over ‘hot-spots’.
• Volcanic eruptions.
   Some volcanoes erupt almost constantly (active) e.g. Mount Etna, some hardly ever (dormant)
   e.g. Mount St Helen’s, and some never (extinct) e.g. Snowdon. Gentle regular eruptions
   (Hawaii) tend to cause less damage than sudden, unpredictable eruptions (Mount St Helen’s).
4. Volcanic landforms.
• Different types of cone.
   When lava is thick and runny, or fluid, the gases escape easily and the eruptions are not so
   violent. The lava can flow a long way before it cools and turns solid. Volcanoes like this with
   gentle slopes are called shield volcanoes e.g. Mauna Loa, Hawaii.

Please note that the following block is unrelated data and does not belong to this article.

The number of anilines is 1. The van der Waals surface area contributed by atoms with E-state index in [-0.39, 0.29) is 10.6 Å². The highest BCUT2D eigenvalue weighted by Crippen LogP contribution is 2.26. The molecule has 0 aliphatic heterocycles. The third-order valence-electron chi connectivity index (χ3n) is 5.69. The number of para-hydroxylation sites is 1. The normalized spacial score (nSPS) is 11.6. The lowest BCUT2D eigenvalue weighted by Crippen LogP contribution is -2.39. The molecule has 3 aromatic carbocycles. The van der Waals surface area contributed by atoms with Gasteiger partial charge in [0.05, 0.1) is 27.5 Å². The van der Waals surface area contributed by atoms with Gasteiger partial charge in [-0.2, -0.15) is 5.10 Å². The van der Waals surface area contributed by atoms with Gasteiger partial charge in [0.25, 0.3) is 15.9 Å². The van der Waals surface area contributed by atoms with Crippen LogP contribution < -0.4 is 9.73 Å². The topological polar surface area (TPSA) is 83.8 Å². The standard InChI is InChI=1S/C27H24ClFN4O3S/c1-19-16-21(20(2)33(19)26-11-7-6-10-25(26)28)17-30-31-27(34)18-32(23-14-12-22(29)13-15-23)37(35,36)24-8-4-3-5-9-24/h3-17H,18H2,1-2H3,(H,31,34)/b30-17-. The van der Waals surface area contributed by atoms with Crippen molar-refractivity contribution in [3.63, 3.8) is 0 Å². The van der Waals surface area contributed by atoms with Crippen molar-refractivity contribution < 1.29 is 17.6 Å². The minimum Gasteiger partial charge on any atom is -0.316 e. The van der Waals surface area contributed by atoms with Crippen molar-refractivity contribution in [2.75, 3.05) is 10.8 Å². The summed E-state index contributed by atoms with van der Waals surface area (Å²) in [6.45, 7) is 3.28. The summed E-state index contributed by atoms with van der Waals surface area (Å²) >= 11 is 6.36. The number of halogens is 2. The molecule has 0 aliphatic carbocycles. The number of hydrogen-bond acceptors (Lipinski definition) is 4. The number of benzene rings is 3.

Volcanoes with sticky lava erupt violently. The lava does not flow far, and lots of dust and ash
   are emitted. A steep-sided cone volcano is formed e.g. Paricutin, Mexico.

•   Craters, calderas, lava flows, and types of lava.
    A crater is a roughly circular shaped bowl opening at the top of a volcano.
    A caldera is a huge crater that is left after the top of a volcano is blown off in an eruption.
    Lava can be runny and very fast flowing. This type of lava tends to flow in a channel. Other
    types of lava are thicker and much slower moving but tend to spread out over the countryside.

5. The effects of volcanoes.
• Physical effects – landscape, climate, vegetation.
   Volcanoes can completely devastate the landscape. Mountains can be built or destroyed,
   valleys blocked, lakes formed, and rivers diverted.
   Volcanoes can blast thousands of tons of ash and dust up into the atmosphere. This can alter